Russian Science Fiction Literature and Cinema: A Critical Reader

By Pierce, John | Extrapolation, April 1, 2019 | Go to article overview

Russian Science Fiction Literature and Cinema: A Critical Reader


Pierce, John, Extrapolation


Vintage Russian Visions. Anindita Banerjee, editor. Russian Science Fiction Literature and Cinema: A Critical Reader. Brighton: Academic Studies Press, 2018. 380 pp. ISBN 978-1-61-811723-6. $39.99 pbk.

Reviewed by John Pierce

Banerjee's reprint anthology has something in common with Arthur B. Evans's 2014 Vintage Visions: some of its essays are truly vintage.

Darko Suvin's "The Utopian Tradition of Russian Science Fiction" dates back to 1971. Two others are from the 1980s, before the fall of the Soviet Union; two more are from 1996 and 2000. Even more recent essays in the collection have been overtaken by history. Evans gave authors a chance to add updates or further comments, but that is not the case here. Another annoyance is the lack of notes on the contributors. There are also omissions in the index-which, for example, overlooks references to postmodern theorist Jean Baudrillard.

Much of the focus is on familiar icons of Russian philosophy, literature, and film, such as Konstantin Tsiolkovsky (the cover features a cosmonaut) and Nikolai Federov. Canonical writers range from Aleksandr Bogdanov, Yevgeny Zamyatin, Aleksei Tolstoy, and Mikhail Bulgakov to Arkady and Boris Strugatsky. Canonical sf films include Yakov Protazanov's Aelita (1924) and Andrei Tarkovsky's Solaris (1972) and Stalker (1979), and canonical interpretations belong to Suvin's Marxism, the Cosmism favored by Banerjee, and post-Soviet postmodernism.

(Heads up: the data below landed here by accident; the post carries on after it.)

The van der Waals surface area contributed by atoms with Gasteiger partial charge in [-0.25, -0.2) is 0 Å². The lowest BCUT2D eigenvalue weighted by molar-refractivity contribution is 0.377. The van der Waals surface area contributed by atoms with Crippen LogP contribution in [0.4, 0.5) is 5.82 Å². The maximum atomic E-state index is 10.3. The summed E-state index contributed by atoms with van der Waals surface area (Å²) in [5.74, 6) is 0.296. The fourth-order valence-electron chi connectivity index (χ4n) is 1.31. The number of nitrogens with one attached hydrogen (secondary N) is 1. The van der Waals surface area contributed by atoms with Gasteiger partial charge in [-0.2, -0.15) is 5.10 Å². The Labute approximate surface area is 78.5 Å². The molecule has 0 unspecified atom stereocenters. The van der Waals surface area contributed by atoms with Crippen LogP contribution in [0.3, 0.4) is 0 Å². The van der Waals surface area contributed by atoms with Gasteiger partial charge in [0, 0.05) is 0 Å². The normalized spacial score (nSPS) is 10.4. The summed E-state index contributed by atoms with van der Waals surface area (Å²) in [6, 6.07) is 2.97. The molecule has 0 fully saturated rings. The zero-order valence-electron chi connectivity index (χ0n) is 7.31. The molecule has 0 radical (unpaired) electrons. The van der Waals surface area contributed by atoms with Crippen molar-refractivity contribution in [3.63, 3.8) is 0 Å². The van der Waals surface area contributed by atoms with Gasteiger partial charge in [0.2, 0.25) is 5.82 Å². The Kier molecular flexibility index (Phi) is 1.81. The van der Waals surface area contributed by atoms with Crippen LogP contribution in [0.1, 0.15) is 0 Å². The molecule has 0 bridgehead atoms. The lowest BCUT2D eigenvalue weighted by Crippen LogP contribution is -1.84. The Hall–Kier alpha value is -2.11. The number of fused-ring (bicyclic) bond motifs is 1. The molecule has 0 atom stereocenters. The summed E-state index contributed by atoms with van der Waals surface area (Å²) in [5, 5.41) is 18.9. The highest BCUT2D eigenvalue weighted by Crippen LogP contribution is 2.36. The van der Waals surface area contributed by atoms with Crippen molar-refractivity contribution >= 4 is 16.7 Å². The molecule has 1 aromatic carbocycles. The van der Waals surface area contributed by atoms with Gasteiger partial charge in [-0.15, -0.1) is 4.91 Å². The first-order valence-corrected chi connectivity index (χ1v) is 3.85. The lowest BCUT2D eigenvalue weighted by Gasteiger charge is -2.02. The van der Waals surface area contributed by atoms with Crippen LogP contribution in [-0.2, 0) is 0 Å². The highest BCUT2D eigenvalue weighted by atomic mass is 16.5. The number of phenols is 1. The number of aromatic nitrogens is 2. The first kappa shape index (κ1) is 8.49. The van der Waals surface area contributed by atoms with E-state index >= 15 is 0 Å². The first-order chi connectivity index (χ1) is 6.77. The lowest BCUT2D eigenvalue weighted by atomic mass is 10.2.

Banerjee herself contributes "Generating Power," a selection from her own We Modern People: Science Fiction and the Making of Russian Modernity (2013). She centers on the metaphorical use of electricity, citing Mary Shelley's Frankenstein (1818), an inspiration for the utopian mythology in Vladimir Odoyevsky's 4338 (1837-1839) and the gothic foreboding in Valeri Bryusov's "Rebellion of the Machines" (1908). Nikolai Shelonsky's In the World of the Future (1892) is an exercise in "vitalist alchemy" and even "folk chiliasm," she claims, but gets his first name wrong as Vladimir. This is in keeping with her thesis that the emergence of Russian sf was inspired as much by religious philosopher Federov as by astronautics theorist Tsiolkovsky, with an emphasis on the quest for immortality and even resurrection of the dead, rather than the conquest of space or technological advances.

Some Russian sf classics are bones of contention. Suvin saw Bogdanov's Red Star (1908) as a work that melded utopian vision with imaginative technology to update the European Martian tale. For Banerjee, however, his key influences were Henri Bergson and Ernst Mach, and the point of the novel was not mere utopian socialism but "a vision of humanity transformed into a practically immortal collective organism through the mutual exchange of blood" (142).

Offending Lenin for being "idealist," Mach's influence on Bogdanov is well known. So is his obsession with massive blood transfusions (he died from one in 1928, knowing nothing about blood types). But he has also been credited with breakthrough ideas like "tektology," an anticipation of general systems theory. Only in Mark B. Adams's "Red Star: Another Look at Aleksandr Bogdanov" do we learn that he picked up the term and the concept behind it from evolutionary philosopher Ernst Haeckel.

Adams credits Bogdanov with one insight: on Earth, the first socialist countries would be "like islands in a capitalist and even to some extent precapitalist sea" and, in their defense, turn to "unavoidable terror and militarism, and the barbarian patriotism that is their inevitable consequence" (37). His main point is that Bogdanov was a syncretist, embracing Marx and Haeckel, Bergson and Mach, materialism and vitalism, and other isms that were in the air. "Bogdanov's originality, such as it was, lay in the unique ways he navigated the flood of ideas washing his intellectual generation" (50).

There are revisionist takes on two classics, Zamyatin's We (1923) and Bulgakov's Heart of a Dog (c. …

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